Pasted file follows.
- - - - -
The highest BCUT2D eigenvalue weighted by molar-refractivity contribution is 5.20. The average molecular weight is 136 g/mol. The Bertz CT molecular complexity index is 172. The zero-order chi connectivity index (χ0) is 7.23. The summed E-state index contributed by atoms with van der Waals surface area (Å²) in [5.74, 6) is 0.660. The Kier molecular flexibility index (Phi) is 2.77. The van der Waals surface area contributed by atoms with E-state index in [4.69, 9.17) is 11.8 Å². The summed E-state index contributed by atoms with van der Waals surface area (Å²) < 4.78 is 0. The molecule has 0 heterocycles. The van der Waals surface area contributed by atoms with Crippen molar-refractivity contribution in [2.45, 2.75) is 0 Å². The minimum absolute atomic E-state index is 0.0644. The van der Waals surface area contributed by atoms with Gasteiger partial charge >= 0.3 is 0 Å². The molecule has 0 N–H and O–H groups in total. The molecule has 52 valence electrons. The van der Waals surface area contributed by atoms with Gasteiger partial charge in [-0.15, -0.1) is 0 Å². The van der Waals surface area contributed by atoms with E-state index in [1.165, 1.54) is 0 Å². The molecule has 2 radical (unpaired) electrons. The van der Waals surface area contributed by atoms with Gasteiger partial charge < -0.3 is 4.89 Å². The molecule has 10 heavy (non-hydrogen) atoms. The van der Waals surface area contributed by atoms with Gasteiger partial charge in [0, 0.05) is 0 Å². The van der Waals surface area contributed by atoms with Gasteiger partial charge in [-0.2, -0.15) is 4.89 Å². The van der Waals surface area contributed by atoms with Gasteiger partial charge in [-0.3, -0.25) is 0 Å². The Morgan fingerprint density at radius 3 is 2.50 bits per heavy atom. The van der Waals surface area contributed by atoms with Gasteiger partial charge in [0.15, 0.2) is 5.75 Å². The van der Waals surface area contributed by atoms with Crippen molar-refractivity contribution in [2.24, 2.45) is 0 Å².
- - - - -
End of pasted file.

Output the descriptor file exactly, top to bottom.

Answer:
The highest BCUT2D eigenvalue weighted by molar-refractivity contribution is 5.20. The average molecular weight is 136 g/mol. The Bertz CT molecular complexity index is 172. The zero-order chi connectivity index (χ0) is 7.23. The summed E-state index contributed by atoms with van der Waals surface area (Å²) in [5.74, 6) is 0.660. The Kier molecular flexibility index (Phi) is 2.77. The van der Waals surface area contributed by atoms with E-state index in [4.69, 9.17) is 11.8 Å². The summed E-state index contributed by atoms with van der Waals surface area (Å²) < 4.78 is 0. The molecule has 0 heterocycles. The van der Waals surface area contributed by atoms with Crippen molar-refractivity contribution in [2.45, 2.75) is 0 Å². The minimum absolute atomic E-state index is 0.0644. The van der Waals surface area contributed by atoms with Gasteiger partial charge >= 0.3 is 0 Å². The molecule has 0 N–H and O–H groups in total. The molecule has 52 valence electrons. The van der Waals surface area contributed by atoms with Gasteiger partial charge in [-0.15, -0.1) is 0 Å². The van der Waals surface area contributed by atoms with E-state index in [1.165, 1.54) is 0 Å². The molecule has 2 radical (unpaired) electrons. The van der Waals surface area contributed by atoms with Gasteiger partial charge < -0.3 is 4.89 Å². The molecule has 10 heavy (non-hydrogen) atoms. The van der Waals surface area contributed by atoms with Gasteiger partial charge in [0, 0.05) is 0 Å². The van der Waals surface area contributed by atoms with Gasteiger partial charge in [-0.2, -0.15) is 4.89 Å². The van der Waals surface area contributed by atoms with Gasteiger partial charge in [-0.3, -0.25) is 0 Å². The Morgan fingerprint density at radius 3 is 2.50 bits per heavy atom. The van der Waals surface area contributed by atoms with Gasteiger partial charge in [0.15, 0.2) is 5.75 Å². The van der Waals surface area contributed by atoms with Crippen molar-refractivity contribution in [2.24, 2.45) is 0 Å².